Lego Spike Prime: should you buy it?

Update: I have just got my set and updated this article with my first impressions.

Also, I wrote about the new Scratch-based programming environment for Spike Prime here.

More than two years ago, I wrote a piece about my experience using an EV3 alternative (sort of) from Chinese small electronics manufacturer XIAOMI.

Recently, Lego announced a new set called Spike Prime. How does compare with the WeDo and Boost series and NXT/EV3? What are the new things brought by this new line? Should you consider pre-order it?

First of all, some basic facts.

  • This set (number 45680) contains 603 pieces, and is priced at $329.95.

Who Is This For Again?

If we take WeDo line as targeting elementary schools and EV3 for middle/high schools, then who is the target audience of this line? The official story is that this set is to fill in the gap between the two existing lines and targeting for higher grades at elementary school or lower grades middle school, namely 5–9.

In terms of its over-stimulating color, and the Scratch-derivative app, it seems to cater to a smaller age group (I’m thinking K-4). However, these younger children will certainly have some difficulties with the precision required to work on technic pieces. In reality, therefore, I myself see this as a potential upgrade solution for EV3 itself. Here’s how the four current lines compare:

  • WeDo: brick system, severely restricted hub, tablet coding interface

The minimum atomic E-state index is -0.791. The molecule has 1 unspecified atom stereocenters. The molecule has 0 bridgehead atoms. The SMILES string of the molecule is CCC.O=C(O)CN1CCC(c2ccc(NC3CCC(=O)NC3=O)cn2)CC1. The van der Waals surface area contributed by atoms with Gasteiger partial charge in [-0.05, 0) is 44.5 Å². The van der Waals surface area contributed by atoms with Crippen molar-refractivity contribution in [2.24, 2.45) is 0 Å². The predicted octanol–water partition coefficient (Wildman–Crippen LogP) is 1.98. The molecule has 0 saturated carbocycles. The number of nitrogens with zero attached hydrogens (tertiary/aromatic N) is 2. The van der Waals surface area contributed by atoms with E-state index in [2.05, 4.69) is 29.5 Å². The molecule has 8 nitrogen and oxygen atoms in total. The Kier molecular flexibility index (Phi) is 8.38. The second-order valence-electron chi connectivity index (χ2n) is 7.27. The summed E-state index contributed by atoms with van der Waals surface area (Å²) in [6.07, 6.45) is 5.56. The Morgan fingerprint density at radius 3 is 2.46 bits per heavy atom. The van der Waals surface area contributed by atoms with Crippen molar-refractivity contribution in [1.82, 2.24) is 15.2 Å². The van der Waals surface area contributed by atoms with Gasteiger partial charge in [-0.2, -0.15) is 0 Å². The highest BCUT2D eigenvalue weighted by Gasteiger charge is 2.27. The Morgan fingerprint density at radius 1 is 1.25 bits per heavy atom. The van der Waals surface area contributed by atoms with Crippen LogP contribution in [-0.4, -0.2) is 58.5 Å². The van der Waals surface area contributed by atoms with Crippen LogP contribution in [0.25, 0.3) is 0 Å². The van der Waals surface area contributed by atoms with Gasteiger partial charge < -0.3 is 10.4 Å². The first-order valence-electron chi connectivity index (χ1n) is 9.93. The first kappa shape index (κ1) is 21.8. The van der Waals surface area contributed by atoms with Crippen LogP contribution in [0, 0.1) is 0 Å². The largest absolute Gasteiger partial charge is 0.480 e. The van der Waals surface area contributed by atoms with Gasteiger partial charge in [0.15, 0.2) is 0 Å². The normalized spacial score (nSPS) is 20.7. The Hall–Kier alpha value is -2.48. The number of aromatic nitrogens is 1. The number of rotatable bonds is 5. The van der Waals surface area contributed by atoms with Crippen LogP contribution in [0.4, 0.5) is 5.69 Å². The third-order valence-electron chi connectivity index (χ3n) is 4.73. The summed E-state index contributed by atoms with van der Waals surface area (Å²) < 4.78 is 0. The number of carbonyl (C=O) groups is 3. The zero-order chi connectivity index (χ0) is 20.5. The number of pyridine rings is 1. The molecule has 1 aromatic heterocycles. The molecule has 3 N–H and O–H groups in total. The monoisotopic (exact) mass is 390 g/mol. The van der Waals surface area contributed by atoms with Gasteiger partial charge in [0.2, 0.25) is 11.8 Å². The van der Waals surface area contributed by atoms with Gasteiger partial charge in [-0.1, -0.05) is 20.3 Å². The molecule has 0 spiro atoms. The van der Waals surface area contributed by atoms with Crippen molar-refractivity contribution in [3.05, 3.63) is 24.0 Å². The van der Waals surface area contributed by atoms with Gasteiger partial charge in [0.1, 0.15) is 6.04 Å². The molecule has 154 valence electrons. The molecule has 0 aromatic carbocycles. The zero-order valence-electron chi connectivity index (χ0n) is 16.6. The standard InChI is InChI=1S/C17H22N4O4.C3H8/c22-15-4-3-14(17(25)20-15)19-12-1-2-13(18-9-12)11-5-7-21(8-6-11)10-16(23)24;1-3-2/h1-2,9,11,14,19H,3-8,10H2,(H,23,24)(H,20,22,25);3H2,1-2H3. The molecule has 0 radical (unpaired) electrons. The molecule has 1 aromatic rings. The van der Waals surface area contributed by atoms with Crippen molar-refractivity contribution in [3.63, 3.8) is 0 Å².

Clearly, if in the future Lego wanted to consolidate and get rid of some of the above lines, a sensible solution would be to keep only Boost and Spike while adding desktop/Python programming capabilities to Spike. This shouldn’t be a difficult task at all.


The hub itself constitutes almost 75% of the total price. So its specs are crucial in the success of the set.

Here is the official description:

The LEGO® Technic™ Large Hub is an advanced yet simple-to-use brick-shaped device featuring 6 input/output ports for connecting a variety of sensors and motors, a customizable 5x5 light matrix, Bluetooth connectivity, speaker, 6-axis gyro, rechargeable lithium-ion battery and a micro USB port for connectivity with compatible computers and tablets. The Large Hub can also be built together with LEGO Technic and System elements to create fun robots, dynamic devices and other interactive models.

Needless to say, all the bolded phrases are much welcomed addition to a seriously outdated EV3 block. The light matrix replaces the monochromatic LCD screen on NXT/EV3 which are incredibly hard to read. It is the kind of things that remind you of what technology was three decades ago!

However, the light matrix technology doesn’t offer any high resolution display uses such as menu navigation or even change settings. So I wonder how is this achieved. Maybe everything is to be performed on the tablet?

The rechargeable battery was an optional accessory on EV3 and it costs around additional $50(?).

In terms of the overall design, the new Spike hub reminds me of the Mi intelligent block that appeared two years ago, with some interesting addition and subtraction of features. For instance, LEGO sticks to its proprietary connector while the Mi alternative uses USB-C. The use of micro-USB is also quite baffling — it seems the design decision was made 10 years ago and people at Lego were not aware of any new development since then.

The App

The Spike Prime line of robots will be controlled using a derivative of Scratch, a visual block-based programming language which has been somewhat popular among early childhood coding educators. In the grand scale of things, does this new interface make robotics more teachable? How does this new interface compare to Boost, WeDo and EV3?